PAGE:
We enjoyed lots of profiles honoring outstanding African Americans during Black History Month.

But cop-killer Assata Shakur?

JetBlue put up a poster  of Assata Shakur, a convicted murderer, formerly known as Joanne Chesimard, at JFK Airport.

It was a terribly misguided attempt to celebrate Black History Month.

Ms. Shakur presumably would not have been able to see the poster, seeing as how she has been hanging out in Cuba since her prison break, after being convicted of first-degree murder in 1973.

She was convicted in the case of the murder of State Trooper Werner Foerster in a shootout on the New Jersey Turnpike.

Trooper Foerster was shot with his own weapon after stopping a car carrying three members of the Black Liberation Army (among them then-Joanne Chesimard). Foerster left behind a wife and two children.

Here is how in part Shakur was described on the JetBlue poster:

“Became the first woman to be placed on the FBI’s Most Wanted list after escaping to Cuba from prison where she was serving a life sentence for the 1973 murder of a police officer,” one of the bullet points read.

Well, now that's quite a role model.

JetBlue's apology is (like many apologies in our apology culture) beyond pathetic:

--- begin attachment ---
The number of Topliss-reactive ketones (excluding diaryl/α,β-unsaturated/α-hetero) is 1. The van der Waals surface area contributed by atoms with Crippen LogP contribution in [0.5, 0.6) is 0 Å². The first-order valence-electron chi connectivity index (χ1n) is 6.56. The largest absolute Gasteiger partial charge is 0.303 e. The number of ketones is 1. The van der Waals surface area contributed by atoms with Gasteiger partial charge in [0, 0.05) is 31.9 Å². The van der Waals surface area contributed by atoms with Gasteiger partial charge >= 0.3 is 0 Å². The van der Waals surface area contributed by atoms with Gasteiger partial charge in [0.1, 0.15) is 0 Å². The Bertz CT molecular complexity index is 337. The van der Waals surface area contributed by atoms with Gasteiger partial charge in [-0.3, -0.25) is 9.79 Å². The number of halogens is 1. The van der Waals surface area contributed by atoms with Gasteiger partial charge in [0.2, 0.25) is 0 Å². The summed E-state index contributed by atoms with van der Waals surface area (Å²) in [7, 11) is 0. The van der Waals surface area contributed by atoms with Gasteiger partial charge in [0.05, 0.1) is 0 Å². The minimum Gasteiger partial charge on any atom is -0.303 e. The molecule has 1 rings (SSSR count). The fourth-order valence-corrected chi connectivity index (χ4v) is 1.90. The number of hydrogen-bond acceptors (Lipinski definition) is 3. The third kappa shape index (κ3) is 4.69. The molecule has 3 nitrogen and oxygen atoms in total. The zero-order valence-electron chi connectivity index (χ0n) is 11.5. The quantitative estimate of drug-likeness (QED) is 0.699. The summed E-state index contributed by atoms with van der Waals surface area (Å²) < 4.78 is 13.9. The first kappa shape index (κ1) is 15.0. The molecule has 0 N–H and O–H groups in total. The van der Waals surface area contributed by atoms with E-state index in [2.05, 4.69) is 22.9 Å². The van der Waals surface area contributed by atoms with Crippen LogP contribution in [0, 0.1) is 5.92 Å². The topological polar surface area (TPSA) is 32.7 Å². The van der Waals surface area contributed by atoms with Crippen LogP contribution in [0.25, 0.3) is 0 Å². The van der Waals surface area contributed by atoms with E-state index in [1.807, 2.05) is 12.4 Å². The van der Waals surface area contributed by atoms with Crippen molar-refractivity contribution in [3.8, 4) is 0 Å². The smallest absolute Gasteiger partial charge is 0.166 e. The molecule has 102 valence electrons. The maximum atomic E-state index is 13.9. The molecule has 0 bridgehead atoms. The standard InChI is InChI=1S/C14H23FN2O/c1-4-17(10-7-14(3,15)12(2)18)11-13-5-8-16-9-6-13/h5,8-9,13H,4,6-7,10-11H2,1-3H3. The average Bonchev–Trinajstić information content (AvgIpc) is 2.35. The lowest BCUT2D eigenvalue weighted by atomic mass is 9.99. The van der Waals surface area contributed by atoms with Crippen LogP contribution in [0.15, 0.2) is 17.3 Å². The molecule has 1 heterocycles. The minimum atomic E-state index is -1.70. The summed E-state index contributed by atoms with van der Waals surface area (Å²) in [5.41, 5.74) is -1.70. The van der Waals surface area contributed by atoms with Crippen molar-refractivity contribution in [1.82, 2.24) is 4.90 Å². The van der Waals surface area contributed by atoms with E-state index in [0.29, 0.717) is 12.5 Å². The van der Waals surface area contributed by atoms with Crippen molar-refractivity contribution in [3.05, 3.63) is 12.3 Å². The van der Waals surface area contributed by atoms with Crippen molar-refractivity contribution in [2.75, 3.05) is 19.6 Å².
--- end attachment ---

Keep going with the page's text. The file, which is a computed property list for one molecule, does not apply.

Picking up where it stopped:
“The intention was always to unite our crewmembers and customers around the importance of Black History Month and we apologize for any offense the poster may have caused,” a JetBlue spokesman said in a statement, according to FOX 29 Philadelphia.

May have offended?

Yes, it may have.

And what kinds of crewmembers and customers does the airline see itself as hiring and serving if it believes that they would be "united" by a poster of a convicted murderer?

Of course, what this really showed is the cultural dominance of the left.

Corporations vet advertising (and that is essentially what this was–it's meant to project an image).

What kind of corporation thinks it is projecting the right image by honoring a murderer during Black History Month?

JetBlue isn't Ms. Shakur's only prominent fan.

Women's March founder Linda Sasour once tweeted birthday greetings to "the revolutionary#Assata Shakur."

Unlike JetBlue, Sarsour has not been shamed into an apology.